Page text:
Interpreting Reality

I had lunch with my friend Thor this week. On Thursday, appropriately enough. Of course Thor is not his real name, just the nickname I call him; I like it when my phone tells me I have a text from Thor.

Thor relayed an interesting story. His friend had called him recently to say that his nine-year old son was having “an existential crisis”.

The boy had been told by his cousin that he, or anyone, could create an alternate reality simply by choosing to and believing enough. The boy took this to heart, and that night wrote down what he wanted reality to look like. I don’t recall all the details, but being able to fly and to control time where high on the list. He put the list under his pillow, then drifted off to sleep looking forward the the new reality that the morning would bring.

Except, of course, the morning brought nothing but disappointment.

The kid wept bitter tears, and his father did not know how to respond. Thor took the boy for a ride around town, and tried his best to help the boy process his deep feelings. He suggested that perhaps reality was actually changed, but he just was not able to see it.

I doubted this did much to help the kid. But also doubted I could have been able to come up with a better answer on the spot.

I began reflecting on this later on. What would I tell someone who wanted to create an alternative reality, to change reality?

I think I would tell them this: you cannot choose reality.  Reality is given to you, not created by you. But you can choose the meaning of the reality given to you. And that is enough.

Now obviously we do have the power to change some parts of reality. We all have the dignity of causation, and likely in deeper ways and broader realms than we imagine.

But we cannot change most of the reality that happens to us, no matter how desperately we want to.


My son Joe died last year, in a terrible way. I would give anything to change that reality.

But I can’t. All I can do is weep like that nine year old boy.

Well, I can do more, actually. I choose how to respond. And the first part of that, the foundational part, is defining the meaning of the reality.

The reality is that Joe is dead. But what is the meaning of that fact?

That I get to choose, at least for me.

I can choose to believe that Joe’s death is evidence of the absence of God, that religion’s cultured despisers are right, that there is no way to reconcile the idea of God with the reality of my pain. That there is no meaning or purpose to this universe or anything within it, for it arose randomly and without plan, and it will end the same. Ashes to ashes, dust to dust, for both child and cosmos…and nothing else.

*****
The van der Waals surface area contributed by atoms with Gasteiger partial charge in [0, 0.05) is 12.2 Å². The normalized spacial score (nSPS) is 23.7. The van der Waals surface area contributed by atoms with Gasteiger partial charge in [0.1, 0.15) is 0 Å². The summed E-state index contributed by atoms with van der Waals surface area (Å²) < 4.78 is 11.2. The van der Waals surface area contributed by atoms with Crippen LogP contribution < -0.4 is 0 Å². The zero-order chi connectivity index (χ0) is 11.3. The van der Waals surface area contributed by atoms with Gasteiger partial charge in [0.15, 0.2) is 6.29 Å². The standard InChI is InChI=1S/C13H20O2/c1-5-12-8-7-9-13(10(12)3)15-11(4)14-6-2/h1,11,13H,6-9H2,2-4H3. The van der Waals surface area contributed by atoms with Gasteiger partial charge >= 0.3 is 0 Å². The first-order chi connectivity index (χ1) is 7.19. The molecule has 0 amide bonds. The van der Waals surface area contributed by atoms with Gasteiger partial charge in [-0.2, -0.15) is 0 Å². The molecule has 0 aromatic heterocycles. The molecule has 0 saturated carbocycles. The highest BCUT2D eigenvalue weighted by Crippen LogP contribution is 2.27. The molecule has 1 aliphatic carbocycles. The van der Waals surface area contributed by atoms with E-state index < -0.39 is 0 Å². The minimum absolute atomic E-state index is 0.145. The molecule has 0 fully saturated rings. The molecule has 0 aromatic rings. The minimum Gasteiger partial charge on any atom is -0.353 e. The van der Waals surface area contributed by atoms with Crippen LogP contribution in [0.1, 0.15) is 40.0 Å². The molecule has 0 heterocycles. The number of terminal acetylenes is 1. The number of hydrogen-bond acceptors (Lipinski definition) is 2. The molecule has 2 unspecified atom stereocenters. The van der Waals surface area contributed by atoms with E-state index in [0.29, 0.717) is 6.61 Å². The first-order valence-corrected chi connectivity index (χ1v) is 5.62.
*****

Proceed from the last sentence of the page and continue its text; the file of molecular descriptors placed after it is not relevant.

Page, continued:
But here is the problem with that for me: it strips Joe’s death of meaning.

Meaning depends on purpose. If the symphony has no sound to aspire to, then it hardly matters what notes the musicians play. If the game has no point, then no play can be called good or bad. We can only describe the action.

I can choose to believe that.

Or I can choose to believe that Joe’s death is full of meaning, even if part of that meaning is tragic for now. That his death is not just a brute fact; that I rightly weep not only over my pain but the utter wrongness of his death. That his death was not just a sad thing but a bad thing; the worst thing I have experienced, by far.

And… I can choose to believe that “the worst thing is not the last thing”. Those were the words Chaplain Mike spoke at Joe’s funeral. About the only words I remember of that day. But they are enough.

“The worst thing is not the last thing.”  A sentence that does not minimize the pain or attempt to paper over it. The death of a child is likely the worst thing any of us will ever face. But also a sentence that brings hope.

A hope that the night gives way to morning. That winter is pregnant with spring. That Joe’s life is not a stone crushed into the dirt, but a seed planted in fertile soil.

And I can choose to believe that God weeps as I do.  He too longs for the spring.

And this is what I believe.

Can I prove this? No more than someone can prove it wrong. I’ve read the arguments of the new atheists, and remain unimpressed. Proof is hard to come by regarding the big questions. But the heart has its reasons.

The worst thing is not the last thing. Spring, not eternal winter. Seed, not stone. This is what I choose to believe about the reality that has invaded my life.


But I can also choose the meaning of the reality of the less weighty or more pleasant things in my life.

The autumn trees shimmering and shining with color, as if their roots were drinking in rainbows…what does this beauty mean? Does it not mean that “earth’s crammed with heaven and every bush aflame with God”? Does it not mean that even the dying and decaying parts of creation have a beauty that puts Helen of Troy to shame? Does it not mean we can enjoy beauty and pleasure not only as a facts, but as a gifts? Gifts of love?

I choose to believe this interpretation of reality.

This is the power given to me.

And to you.

18 thoughts on “Interpreting Reality